Electric car industry refutes pollution claims

First published in Business News The Northern Echo: Photograph of the Author by

THE region's electric car industry last night defended itself from claims that so-called green vehicles have the potential to pollute more than petrol or diesel-powered engines.

The Norwegian University of Science and Technology study said that electric car factories emitted more toxic waste such as carbon dioxide (CO2) than conventional plants. It also questioned the green credentials of vehicles that draw from an electricity grid powered, in part, by fossil fuels.

Furthermore, producing batteries and electric motors uses toxic minerals such as nickel, copper and aluminium, the report said.

The electric car industry will support hundreds of North-East

jobs when the Nissan Leaf and battery plant enters production in Sunderland next year. A spokesman for the Japanese car maker said the Norwegian report was highly misleading.

"To make a correct comparison with CO2 emissions from petrol and diesel cars, you have to consider the full life cycle of the car and include the CO2 emissions from the production of petrol and diesel," they told The Northern Echo.

"Using the current UK power mix, research indicates that electric vehicles could realise up to 40 per cent benefit in CO2 savings compared with a typical petrol family car in the UK, over the full life cycle.

"In response to the claims made about battery production, unlike other technologies our lithium ion batteries are made of non toxic elements such as lithium, manganese oxide and graphite, which are harmless to the environment.

"The use of our batteries does not end at the end of the life of the car. Nissan is also pioneering research into what we call 4R - Reuse, Resell, Refabricate and Recycle - to give lithium-ion batteries a second life as energy-storage devices, including the storage of sustainably generated energy when it can't be immediately used.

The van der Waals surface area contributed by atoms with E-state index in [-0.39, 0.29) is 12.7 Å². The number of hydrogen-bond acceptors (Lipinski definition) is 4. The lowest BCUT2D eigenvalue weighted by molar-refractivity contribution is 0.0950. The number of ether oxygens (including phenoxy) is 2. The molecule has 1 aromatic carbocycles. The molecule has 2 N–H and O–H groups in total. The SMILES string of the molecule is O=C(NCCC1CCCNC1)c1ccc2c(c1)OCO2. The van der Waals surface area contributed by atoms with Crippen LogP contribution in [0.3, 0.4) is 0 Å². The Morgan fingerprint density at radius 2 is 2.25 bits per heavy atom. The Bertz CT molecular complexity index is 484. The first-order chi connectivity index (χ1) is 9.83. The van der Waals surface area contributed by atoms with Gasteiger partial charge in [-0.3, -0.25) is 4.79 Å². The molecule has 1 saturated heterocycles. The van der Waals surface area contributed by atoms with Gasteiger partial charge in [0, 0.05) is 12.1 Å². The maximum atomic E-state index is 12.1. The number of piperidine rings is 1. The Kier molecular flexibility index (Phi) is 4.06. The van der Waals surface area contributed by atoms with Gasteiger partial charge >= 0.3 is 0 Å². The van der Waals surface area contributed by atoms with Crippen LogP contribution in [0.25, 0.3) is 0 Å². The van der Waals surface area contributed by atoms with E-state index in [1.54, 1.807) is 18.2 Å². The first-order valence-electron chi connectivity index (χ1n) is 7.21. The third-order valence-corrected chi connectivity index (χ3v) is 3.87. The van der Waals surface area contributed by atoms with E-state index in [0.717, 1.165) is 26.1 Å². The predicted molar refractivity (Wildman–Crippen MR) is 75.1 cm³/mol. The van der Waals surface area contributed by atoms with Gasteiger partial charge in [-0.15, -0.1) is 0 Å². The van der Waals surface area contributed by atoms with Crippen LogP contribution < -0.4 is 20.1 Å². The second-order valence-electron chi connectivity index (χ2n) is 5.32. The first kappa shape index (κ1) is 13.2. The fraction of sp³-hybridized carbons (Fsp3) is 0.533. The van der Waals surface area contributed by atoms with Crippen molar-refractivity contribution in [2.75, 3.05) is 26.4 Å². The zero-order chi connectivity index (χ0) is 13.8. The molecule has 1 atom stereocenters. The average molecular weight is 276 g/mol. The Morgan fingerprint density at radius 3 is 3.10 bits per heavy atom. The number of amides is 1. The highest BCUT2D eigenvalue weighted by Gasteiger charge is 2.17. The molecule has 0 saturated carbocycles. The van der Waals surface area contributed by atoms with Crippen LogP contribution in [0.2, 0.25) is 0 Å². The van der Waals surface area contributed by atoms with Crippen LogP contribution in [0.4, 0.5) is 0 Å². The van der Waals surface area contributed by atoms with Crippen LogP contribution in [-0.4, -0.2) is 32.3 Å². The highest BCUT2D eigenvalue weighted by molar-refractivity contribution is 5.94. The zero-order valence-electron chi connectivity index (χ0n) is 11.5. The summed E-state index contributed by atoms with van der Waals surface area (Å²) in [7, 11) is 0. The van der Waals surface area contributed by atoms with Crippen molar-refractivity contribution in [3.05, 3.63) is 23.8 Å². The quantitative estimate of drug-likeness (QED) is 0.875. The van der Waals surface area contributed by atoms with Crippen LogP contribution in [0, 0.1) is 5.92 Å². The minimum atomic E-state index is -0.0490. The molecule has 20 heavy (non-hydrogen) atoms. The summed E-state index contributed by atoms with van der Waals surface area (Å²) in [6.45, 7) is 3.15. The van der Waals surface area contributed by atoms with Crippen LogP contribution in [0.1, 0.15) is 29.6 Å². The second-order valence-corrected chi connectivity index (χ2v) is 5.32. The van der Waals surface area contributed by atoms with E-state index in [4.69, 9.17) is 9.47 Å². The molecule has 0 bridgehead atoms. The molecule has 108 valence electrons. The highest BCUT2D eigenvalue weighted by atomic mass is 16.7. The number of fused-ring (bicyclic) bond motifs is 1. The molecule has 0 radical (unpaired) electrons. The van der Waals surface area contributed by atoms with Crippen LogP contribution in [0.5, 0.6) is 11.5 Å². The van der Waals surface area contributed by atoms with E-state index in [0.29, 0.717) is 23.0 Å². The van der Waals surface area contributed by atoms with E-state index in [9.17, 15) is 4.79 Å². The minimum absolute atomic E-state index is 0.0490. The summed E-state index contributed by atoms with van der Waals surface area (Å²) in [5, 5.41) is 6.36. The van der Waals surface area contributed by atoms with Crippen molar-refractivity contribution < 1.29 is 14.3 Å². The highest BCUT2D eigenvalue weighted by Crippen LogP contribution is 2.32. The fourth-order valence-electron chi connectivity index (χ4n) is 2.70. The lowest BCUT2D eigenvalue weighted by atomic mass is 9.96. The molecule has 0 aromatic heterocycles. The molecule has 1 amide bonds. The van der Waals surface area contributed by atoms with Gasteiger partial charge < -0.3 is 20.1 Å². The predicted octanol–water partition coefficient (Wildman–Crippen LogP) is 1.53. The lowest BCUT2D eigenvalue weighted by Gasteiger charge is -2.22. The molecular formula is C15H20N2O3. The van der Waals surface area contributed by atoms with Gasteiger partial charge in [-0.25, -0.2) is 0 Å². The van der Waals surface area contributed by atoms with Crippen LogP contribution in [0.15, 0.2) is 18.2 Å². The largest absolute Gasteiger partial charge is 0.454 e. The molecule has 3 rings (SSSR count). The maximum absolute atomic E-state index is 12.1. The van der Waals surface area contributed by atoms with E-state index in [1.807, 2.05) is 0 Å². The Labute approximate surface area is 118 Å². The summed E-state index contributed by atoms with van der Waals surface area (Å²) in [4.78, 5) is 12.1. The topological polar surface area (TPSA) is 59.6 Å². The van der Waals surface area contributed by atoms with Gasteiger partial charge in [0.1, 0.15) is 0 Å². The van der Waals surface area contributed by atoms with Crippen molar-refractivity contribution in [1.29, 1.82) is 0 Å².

Dr Colin Herron, a low carbon vehicle specialist and visiting professor at Sunderland University said the debate was a distracting sideshow from the fundamental question about how electricity is produced.

"An electric vehicle is actually the same as a conventional car. The main difference is that a highly polluting engine and a gearbox are replaced by a battery and motor. If an electric vehicle is powered by nuclear or renewable energy then the emissions are zero. However; somebody will point out the carbon used to build the power station etc. has to be included.

"People have now evolved with the car and see it as a natural part of their personal mobility. As fuel supplies diminish and costs get ever greater they will seek an alternative. We will as ever get to the point where the population will have to balance personal freedom against factors which are beyond their control such as power generation. It will be an interesting argument to see if any politician will tell the average voter that they cannot have a type of vehicle regardless of cost because the national power generation mix is too carbon intensive.

"Electric vehicles are part of the mix going forward. We can spend years arguing about the carbon impact of extracting lithium out of the ground as opposed to oil out of the ground, or we can stop this sideshow and sort the grid out."

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